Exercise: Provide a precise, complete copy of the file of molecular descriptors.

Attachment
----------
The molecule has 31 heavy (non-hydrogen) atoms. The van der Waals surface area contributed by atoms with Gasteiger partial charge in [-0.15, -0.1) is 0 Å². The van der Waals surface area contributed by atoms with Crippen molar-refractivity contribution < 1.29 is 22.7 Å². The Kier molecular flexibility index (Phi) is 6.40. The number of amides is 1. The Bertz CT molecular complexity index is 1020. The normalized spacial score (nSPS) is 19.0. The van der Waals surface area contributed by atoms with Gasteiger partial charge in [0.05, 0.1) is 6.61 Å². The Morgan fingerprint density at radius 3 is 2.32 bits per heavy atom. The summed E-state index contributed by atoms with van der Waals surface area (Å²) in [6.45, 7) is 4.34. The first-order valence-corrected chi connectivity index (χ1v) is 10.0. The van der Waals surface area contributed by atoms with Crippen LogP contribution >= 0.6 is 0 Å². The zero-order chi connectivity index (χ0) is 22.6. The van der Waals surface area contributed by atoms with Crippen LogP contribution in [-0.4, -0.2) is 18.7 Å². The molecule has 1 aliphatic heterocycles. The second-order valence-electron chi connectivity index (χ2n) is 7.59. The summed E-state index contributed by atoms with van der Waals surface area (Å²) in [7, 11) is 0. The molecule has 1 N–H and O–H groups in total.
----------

The molecule has 31 heavy (non-hydrogen) atoms. The van der Waals surface area contributed by atoms with Gasteiger partial charge in [-0.15, -0.1) is 0 Å². The van der Waals surface area contributed by atoms with Crippen molar-refractivity contribution < 1.29 is 22.7 Å². The Kier molecular flexibility index (Phi) is 6.40. The number of amides is 1. The Bertz CT molecular complexity index is 1020. The normalized spacial score (nSPS) is 19.0. The van der Waals surface area contributed by atoms with Gasteiger partial charge in [0.05, 0.1) is 6.61 Å². The Morgan fingerprint density at radius 3 is 2.32 bits per heavy atom. The summed E-state index contributed by atoms with van der Waals surface area (Å²) in [6.45, 7) is 4.34. The first-order valence-corrected chi connectivity index (χ1v) is 10.0. The van der Waals surface area contributed by atoms with Crippen LogP contribution >= 0.6 is 0 Å². The zero-order chi connectivity index (χ0) is 22.6. The van der Waals surface area contributed by atoms with Crippen LogP contribution in [-0.4, -0.2) is 18.7 Å². The molecule has 1 aliphatic heterocycles. The second-order valence-electron chi connectivity index (χ2n) is 7.59. The summed E-state index contributed by atoms with van der Waals surface area (Å²) in [7, 11) is 0. The molecule has 1 N–H and O–H groups in total.